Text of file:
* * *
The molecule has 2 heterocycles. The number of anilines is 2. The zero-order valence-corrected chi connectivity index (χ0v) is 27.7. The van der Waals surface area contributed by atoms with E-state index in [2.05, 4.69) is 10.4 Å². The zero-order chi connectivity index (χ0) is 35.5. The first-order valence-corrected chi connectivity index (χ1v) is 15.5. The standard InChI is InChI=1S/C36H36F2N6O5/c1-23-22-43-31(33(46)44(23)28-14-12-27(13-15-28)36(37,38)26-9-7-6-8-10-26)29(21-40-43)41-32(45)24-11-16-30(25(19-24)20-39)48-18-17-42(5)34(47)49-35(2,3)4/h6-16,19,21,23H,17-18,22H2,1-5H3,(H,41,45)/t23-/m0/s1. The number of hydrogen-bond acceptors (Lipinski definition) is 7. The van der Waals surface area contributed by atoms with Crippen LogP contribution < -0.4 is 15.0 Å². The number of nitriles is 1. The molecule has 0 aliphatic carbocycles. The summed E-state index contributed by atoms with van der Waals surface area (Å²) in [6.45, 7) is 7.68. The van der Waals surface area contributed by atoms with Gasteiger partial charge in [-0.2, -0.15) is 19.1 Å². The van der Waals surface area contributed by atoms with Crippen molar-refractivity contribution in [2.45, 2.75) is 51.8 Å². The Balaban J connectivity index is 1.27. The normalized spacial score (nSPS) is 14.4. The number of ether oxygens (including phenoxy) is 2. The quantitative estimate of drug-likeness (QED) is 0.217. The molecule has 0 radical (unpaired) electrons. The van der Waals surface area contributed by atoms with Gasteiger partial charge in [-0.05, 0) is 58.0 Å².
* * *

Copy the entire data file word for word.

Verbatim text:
The molecule has 2 heterocycles. The number of anilines is 2. The zero-order valence-corrected chi connectivity index (χ0v) is 27.7. The van der Waals surface area contributed by atoms with E-state index in [2.05, 4.69) is 10.4 Å². The zero-order chi connectivity index (χ0) is 35.5. The first-order valence-corrected chi connectivity index (χ1v) is 15.5. The standard InChI is InChI=1S/C36H36F2N6O5/c1-23-22-43-31(33(46)44(23)28-14-12-27(13-15-28)36(37,38)26-9-7-6-8-10-26)29(21-40-43)41-32(45)24-11-16-30(25(19-24)20-39)48-18-17-42(5)34(47)49-35(2,3)4/h6-16,19,21,23H,17-18,22H2,1-5H3,(H,41,45)/t23-/m0/s1. The number of hydrogen-bond acceptors (Lipinski definition) is 7. The van der Waals surface area contributed by atoms with Crippen LogP contribution < -0.4 is 15.0 Å². The number of nitriles is 1. The molecule has 0 aliphatic carbocycles. The summed E-state index contributed by atoms with van der Waals surface area (Å²) in [6.45, 7) is 7.68. The van der Waals surface area contributed by atoms with Gasteiger partial charge in [-0.2, -0.15) is 19.1 Å². The van der Waals surface area contributed by atoms with Crippen molar-refractivity contribution in [2.45, 2.75) is 51.8 Å². The Balaban J connectivity index is 1.27. The normalized spacial score (nSPS) is 14.4. The number of ether oxygens (including phenoxy) is 2. The quantitative estimate of drug-likeness (QED) is 0.217. The molecule has 0 radical (unpaired) electrons. The van der Waals surface area contributed by atoms with Gasteiger partial charge in [-0.05, 0) is 58.0 Å².